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  • Susan

    I’ve searched to see if you give specific info on your raised beds themselves but didn’t find a post. Such as how deep they are, what materials you used to box them in, how to prepare the area for the bed, etc? I live in the Ozarks of Arkansas and the ground is so rocky and solid clay that just digging a hole can put my hubby’s back out for days! We brought in truckloads of dirt for our large vegetable garden. But need to start making raised beds for more vegetables, herbs and landscaping. Yours seem to be so successful that I thought I would ask the expert! Also, do you plant in rows in all your beds or do you use the “square foot” gardening method in any? And finally, how do you sow your tiny seeds without getting them all in one spot and none in other places?! Thank you in advance!

    • Linda Ly

      I was lucky to move into a house whose previous owners already had raised beds built! Ours are approx. 4’x8′ and 8″ deep. I’d guess that they’re cedar but I’m not really sure. We have other beds that are made with railroad ties and we’ve also built our own with brick. You can use any material you want, really; just make sure you use a rot-resistant wood if you go that route.

      If your soil is exceptionally rocky and hard, I’d suggest Googling the lasagna composting, sheet composting, or sheet mulching method of prepping soil for a garden (all the same method, just different names). I don’t know if you were being literal when you said brought in “dirt” – most likely you’ll need to amend it with compost before you use it in a raised bed.

      I usually plant in rows, but sometimes I will just stick plants wherever I find room – this tends to happen mid-season or in between seasons as I’m pulling out old plants and replacing them with new seeds/plants. I am not disciplined enough for square foot gardening! LOL… My garden is not the neat and orderly thing you see in magazines; it’s fairly haphazard with plants growing everywhere!

      For handling those tiny seeds, try making some seed tape:

      Enjoy your new garden!

  • Becky

    Brilliant! Love that you are teaching this new Floridian about the Florida weave. I am absolutely going to try it for the next tomato growing season in September!

    • Linda Ly

      Best of luck! (And love that your next tomato season starts in September… gotta love that warm Florida climate.)

  • Ingramter

    I actually tried this technique this year for my tomatoes in, of all places, FLORIDA!  It has worked wonderfully!  My honey even attached permanent stakes to the end of my raised bed so I could do this whenever I plant tomatoes!  My plants are HUGE and loaded with tomatoes and blossoms, much easier to harvest too.  Thanks for the tip!!

    • Linda Ly

      So happy to hear it!

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  • Linda Ly

    Beautiful garden! You can try the Florida weave with your beans and cucumbers too.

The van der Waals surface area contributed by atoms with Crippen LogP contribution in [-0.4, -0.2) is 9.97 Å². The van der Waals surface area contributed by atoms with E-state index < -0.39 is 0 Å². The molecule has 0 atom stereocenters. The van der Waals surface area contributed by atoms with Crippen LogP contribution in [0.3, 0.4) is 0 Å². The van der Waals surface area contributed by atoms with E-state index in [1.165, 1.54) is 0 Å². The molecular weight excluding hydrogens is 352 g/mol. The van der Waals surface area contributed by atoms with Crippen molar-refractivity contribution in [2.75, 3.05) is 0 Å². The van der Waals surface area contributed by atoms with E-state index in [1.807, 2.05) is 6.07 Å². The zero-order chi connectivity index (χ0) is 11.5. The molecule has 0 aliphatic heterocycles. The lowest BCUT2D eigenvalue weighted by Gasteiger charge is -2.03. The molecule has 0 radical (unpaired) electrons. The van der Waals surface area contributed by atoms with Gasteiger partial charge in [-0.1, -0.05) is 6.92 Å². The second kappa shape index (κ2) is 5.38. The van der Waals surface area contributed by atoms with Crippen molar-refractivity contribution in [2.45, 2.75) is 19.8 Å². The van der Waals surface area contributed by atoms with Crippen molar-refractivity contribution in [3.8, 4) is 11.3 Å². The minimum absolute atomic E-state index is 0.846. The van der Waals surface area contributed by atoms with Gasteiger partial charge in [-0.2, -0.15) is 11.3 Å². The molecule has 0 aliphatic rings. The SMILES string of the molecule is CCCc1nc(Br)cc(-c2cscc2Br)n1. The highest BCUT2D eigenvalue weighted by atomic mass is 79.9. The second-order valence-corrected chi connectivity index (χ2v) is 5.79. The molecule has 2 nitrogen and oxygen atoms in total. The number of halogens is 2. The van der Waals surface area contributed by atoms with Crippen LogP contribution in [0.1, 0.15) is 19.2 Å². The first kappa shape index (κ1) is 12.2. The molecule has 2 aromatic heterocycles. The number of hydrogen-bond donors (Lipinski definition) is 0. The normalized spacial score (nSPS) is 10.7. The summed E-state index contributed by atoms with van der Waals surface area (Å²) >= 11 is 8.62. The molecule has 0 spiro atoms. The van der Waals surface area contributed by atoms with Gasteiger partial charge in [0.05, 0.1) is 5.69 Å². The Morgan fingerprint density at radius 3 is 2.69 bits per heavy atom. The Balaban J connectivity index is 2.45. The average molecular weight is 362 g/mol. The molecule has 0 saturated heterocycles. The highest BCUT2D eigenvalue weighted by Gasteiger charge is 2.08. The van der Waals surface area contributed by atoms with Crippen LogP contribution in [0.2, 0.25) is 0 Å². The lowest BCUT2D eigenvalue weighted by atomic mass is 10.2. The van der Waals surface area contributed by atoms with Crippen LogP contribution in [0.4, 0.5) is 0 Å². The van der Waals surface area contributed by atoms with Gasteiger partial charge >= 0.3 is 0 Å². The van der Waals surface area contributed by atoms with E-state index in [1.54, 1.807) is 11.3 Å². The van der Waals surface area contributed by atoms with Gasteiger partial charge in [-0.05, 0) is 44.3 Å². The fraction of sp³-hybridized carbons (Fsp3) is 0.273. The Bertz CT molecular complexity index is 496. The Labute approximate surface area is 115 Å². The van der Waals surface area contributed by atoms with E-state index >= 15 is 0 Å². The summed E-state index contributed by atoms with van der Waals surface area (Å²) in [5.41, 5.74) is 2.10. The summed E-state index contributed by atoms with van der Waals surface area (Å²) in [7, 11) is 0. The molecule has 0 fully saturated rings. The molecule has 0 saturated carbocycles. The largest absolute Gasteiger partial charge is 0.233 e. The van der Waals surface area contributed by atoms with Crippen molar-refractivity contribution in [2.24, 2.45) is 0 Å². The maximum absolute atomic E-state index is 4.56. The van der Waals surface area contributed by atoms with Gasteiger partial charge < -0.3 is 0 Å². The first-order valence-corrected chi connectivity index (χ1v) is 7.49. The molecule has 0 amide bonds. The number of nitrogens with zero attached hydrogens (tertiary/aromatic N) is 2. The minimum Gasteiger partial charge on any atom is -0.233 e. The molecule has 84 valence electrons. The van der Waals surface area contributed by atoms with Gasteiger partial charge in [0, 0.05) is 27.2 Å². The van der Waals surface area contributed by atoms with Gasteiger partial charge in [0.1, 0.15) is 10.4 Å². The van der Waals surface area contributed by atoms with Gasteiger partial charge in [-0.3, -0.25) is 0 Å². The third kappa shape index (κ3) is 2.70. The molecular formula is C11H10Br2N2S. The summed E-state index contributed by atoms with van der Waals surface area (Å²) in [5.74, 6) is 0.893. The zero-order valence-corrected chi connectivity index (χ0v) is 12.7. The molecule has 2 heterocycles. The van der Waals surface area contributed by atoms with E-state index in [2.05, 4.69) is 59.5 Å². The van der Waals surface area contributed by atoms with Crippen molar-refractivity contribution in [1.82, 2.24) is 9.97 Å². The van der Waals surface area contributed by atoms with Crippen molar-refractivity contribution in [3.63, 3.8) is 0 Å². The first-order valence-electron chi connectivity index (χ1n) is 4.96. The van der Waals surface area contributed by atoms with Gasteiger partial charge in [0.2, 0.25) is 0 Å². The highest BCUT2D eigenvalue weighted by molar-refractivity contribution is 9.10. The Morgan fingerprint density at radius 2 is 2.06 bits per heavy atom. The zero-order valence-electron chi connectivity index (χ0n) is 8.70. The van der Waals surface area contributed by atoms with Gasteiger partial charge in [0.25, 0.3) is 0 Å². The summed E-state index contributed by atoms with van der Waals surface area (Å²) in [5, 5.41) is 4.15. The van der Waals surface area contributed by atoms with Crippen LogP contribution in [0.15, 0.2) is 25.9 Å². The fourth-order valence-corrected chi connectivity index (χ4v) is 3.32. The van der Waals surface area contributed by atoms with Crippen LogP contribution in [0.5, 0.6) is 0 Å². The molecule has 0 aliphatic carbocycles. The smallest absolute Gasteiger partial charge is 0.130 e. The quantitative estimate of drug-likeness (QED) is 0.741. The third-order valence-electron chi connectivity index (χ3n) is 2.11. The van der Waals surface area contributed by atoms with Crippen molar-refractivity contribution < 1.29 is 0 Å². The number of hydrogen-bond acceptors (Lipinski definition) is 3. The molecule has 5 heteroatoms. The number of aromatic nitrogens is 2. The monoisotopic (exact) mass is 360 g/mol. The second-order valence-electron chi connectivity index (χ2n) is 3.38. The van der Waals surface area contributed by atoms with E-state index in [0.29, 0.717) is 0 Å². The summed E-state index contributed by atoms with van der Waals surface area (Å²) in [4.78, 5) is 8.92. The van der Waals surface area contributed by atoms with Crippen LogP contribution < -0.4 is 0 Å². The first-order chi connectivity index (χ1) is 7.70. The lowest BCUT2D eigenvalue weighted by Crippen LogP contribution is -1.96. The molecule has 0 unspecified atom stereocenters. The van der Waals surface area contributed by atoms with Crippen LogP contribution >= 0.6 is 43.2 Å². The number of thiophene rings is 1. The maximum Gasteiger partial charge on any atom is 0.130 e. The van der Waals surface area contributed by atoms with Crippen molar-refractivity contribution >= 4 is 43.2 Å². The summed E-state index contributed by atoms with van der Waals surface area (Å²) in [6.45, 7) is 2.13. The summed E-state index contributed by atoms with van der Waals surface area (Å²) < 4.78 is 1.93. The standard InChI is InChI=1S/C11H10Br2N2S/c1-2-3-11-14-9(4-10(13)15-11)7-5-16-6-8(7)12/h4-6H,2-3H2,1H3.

• lisa herring

    OMG! What a fantastic idea. I am not only a fellow young, Florida, gardener, but I am kinda into pugs too ;)  My DH and I are trying stakes this year (cages sucked for us last year as well), and this looks like what we will use next year. The Florida weave. haha cracks me up.  I would love for you to check out my garden pics here:  I look forward to reading more in your blog! 

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  • Lisa

    Thanks for the detailed graphic. Love this idea and I’ll be talking my husband into doing it. I loathe those metal ones too. We’re doing over 30 tomato plants this year and this method will make it a piece of cake!

  • Tomato

    Your graphic which shows the string being woven between three plants is actually a variation called “Missouri Weave” (which is usually done on 2 plants between stakes).

    I recommend that at least the end stakes be made of a sturdy metal. This is important especially with longer rows, open sites and indeterminate varieties. Wet plants get heavy and a row of string weaves tomatoes will act like a sail in strong thunderstorm winds snapping wooden posts.

    • Linda Ly

      Interesting, I’ve never heard of any variation called a Missouri weave. I’ve always seen it as a Florida weave, whether you weave 2 plants or more.

      I do agree that the end stakes should be as sturdy as possible. In gardens prone to wind or summer storms, steel T-posts are my recommendation.

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  • Scrappytudestudios

    I wish I’d know this earlier in the year! Can’t wait to try it next year when I expand my garden!

    • Linda Ly

      Let me know how it works out for you! I’ll be using the Florida Weave again next year as well.

  • Liz

    This is a great idea. Thanks for sharing! I only have 2 tomato plants this year, but this will help me expand!

    • Linda Ly

      Especially since this method takes up so little space! Good luck with your BIGGER tomato crop next summer! :-)

  • Alison K

    Looks great. I am so fed up with wire cages. Would love to see what this method looks like with mature plants…

    • Linda Ly

      I just took some photos of my plants today, and added them at the end of my post. They should give you an idea of how it all looks mid-to-late season!